Barbra Streisand: Chutzpah Power, Funny Girl ... Cover Girl ... Gall into Glamour
The wealthy went to Long Island, the Dodgers defected to Los Angeles. Fischer flew to Reykjavik (and back), and the kid with the nose of an eagle and a voice that soars sang her way to super-stardom. Barbra Streisand, like all the rest, got her break in Brooklyn and then made the break from Brooklyn.
Born in Flatbush in the spring of '42, she practiced singing on the stoop and then turned pro at 18 in the New York clubs, Bon Soir and Blue Angel.
“When people offered to buy me a drink I'd ask for potatoes."
One day a man offered her an audition. The man — David Merrick. The role — Yetta Tessye Marmelstein, the sex-starved secretary in the Broadway Show I Can Get It for You Wholesale. From then on the girl with a bit of a bump on her nose and a bit of Brooklyn in her accent made it big.
To date she's starred in the films Funny Girl, Hello Dolly, On A Clear Day You Can See Forever, The Owl and the Pussycat and What's Up Doc? The days of earning $108 a week and hunting for $100 dresses in Filene's basement are long gone.
Good-bye to Brooklyn — home of "baseball, boredom, and bad breath," as Barbra once described it. Good-bye too to former husband Elliott Gould. Barbra, her 5 1/2-year-old son, Jason Emmanuel Gould, and their poodle, Sadie, shuttle between their New York city apartment and their California home (filled with art nouveau and art deco). California living is great, claims Barbra. "I mean, didya know that they can grow flowers out here without soot on them?"
Her fashion look has "arrived," too. It's a big move up to panache à la Adolfo from the girl who "used to drift about in antique shoes and feather boas" and who wore that see-through black horror by Scaasi on the night she won the Oscar in '68.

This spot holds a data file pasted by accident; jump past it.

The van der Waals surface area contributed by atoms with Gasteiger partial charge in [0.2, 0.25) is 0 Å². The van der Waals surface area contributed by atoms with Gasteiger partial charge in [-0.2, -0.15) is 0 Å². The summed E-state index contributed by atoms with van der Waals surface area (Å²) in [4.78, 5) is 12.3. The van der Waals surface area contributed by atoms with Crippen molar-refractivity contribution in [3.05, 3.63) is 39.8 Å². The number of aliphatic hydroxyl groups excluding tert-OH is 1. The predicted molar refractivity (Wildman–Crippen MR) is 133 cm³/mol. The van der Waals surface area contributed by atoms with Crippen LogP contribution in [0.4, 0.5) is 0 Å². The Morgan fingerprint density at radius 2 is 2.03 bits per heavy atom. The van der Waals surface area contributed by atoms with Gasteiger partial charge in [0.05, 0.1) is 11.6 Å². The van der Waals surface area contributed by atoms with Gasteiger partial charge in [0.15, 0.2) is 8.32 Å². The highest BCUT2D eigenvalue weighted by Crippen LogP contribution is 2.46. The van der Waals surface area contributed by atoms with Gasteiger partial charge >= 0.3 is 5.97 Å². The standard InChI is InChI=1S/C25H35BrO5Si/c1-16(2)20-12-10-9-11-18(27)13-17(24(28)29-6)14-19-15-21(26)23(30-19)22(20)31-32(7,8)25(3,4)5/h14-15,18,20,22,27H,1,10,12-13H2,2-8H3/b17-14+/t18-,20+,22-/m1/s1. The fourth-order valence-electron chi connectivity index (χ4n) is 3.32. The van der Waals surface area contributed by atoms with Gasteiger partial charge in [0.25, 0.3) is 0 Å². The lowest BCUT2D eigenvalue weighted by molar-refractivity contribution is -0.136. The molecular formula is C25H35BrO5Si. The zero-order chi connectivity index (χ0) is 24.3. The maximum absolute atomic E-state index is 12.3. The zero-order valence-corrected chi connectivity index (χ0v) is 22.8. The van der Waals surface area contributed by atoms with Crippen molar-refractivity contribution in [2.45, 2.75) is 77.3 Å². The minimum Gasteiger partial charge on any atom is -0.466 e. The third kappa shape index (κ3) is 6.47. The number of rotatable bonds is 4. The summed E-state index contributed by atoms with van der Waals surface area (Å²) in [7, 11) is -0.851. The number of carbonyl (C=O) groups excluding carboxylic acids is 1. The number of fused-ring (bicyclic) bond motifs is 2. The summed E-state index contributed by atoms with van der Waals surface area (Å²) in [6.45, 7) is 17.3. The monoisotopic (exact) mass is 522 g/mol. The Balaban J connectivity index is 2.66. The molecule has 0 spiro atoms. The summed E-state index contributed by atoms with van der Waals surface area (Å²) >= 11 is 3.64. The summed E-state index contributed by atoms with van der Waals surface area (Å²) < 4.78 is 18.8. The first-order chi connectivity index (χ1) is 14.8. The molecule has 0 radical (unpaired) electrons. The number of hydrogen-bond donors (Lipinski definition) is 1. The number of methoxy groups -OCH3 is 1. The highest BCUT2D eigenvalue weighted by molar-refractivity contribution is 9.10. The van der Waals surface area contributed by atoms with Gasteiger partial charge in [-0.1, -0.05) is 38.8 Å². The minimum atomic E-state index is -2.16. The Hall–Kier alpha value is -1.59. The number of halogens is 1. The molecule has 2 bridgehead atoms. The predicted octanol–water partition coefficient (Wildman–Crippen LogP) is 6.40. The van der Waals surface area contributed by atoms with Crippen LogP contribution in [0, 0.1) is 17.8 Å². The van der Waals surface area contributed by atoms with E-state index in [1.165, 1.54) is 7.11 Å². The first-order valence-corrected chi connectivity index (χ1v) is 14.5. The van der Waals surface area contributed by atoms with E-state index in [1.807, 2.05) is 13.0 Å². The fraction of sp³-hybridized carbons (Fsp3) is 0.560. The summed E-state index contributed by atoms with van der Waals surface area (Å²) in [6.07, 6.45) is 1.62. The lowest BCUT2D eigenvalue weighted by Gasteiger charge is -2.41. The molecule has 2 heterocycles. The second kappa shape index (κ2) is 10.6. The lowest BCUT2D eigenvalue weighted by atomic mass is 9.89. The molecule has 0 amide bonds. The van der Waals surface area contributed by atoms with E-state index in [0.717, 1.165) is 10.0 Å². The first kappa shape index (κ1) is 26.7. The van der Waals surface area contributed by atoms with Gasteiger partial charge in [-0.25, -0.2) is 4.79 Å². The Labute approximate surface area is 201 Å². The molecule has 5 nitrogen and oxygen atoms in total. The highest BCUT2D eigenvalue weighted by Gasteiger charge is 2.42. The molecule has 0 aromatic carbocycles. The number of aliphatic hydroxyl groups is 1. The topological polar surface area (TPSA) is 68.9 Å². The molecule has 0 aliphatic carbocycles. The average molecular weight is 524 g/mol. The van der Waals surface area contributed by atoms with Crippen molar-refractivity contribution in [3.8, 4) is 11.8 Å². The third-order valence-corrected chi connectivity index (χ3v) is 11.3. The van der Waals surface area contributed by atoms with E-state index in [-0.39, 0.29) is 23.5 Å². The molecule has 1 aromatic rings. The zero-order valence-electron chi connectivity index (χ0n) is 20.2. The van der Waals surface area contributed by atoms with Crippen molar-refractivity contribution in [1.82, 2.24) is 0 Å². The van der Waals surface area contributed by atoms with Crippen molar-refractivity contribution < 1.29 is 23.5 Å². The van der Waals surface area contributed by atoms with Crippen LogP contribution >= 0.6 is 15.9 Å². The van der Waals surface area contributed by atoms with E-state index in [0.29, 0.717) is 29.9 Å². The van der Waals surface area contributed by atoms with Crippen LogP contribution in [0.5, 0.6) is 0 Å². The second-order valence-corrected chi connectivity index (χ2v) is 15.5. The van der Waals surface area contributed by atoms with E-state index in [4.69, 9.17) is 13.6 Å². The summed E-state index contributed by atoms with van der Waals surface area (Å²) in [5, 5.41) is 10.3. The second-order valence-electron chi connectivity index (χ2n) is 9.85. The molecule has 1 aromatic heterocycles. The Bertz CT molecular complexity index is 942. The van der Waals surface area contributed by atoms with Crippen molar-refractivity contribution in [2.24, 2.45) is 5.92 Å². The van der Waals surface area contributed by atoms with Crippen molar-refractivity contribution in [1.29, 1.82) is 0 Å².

Barbra just finished shooting the film Up The Sandbox! based on the book by Bazaar contributor Ann Richardson Roiphe.
"It became a very personal film for me since it's about a woman searching for something about fantasies ... We all have our fantasies." True, we all have our fantasies. Her newest endeavor is a film on the 40's called The Way We Were, in which she costars with Robert Redford. This feat alone is a fantasy rampant in America. Add another: Adolfo is designing the clothes especially for Barbra. The famous Scaasi number had bared her down to the line of demarcation. Adolfo says he's crazy about her back, too — "The best back in the world" — but he kept the clothes in control. The little knitted turban (this page), he says, "looks like the 0's but also very now." About her cover-girl look, pink mohair knit suit with amber fox collar and cuffs, he enthuses, "She looks so seductive and sensational and the mood is so contemporary that it looks more like tomorrow."
Yesterday and today weren't bad, but tomorrow looks fantastic on Barbra Streisand.
Related: Up the Sandbox, 1972 film
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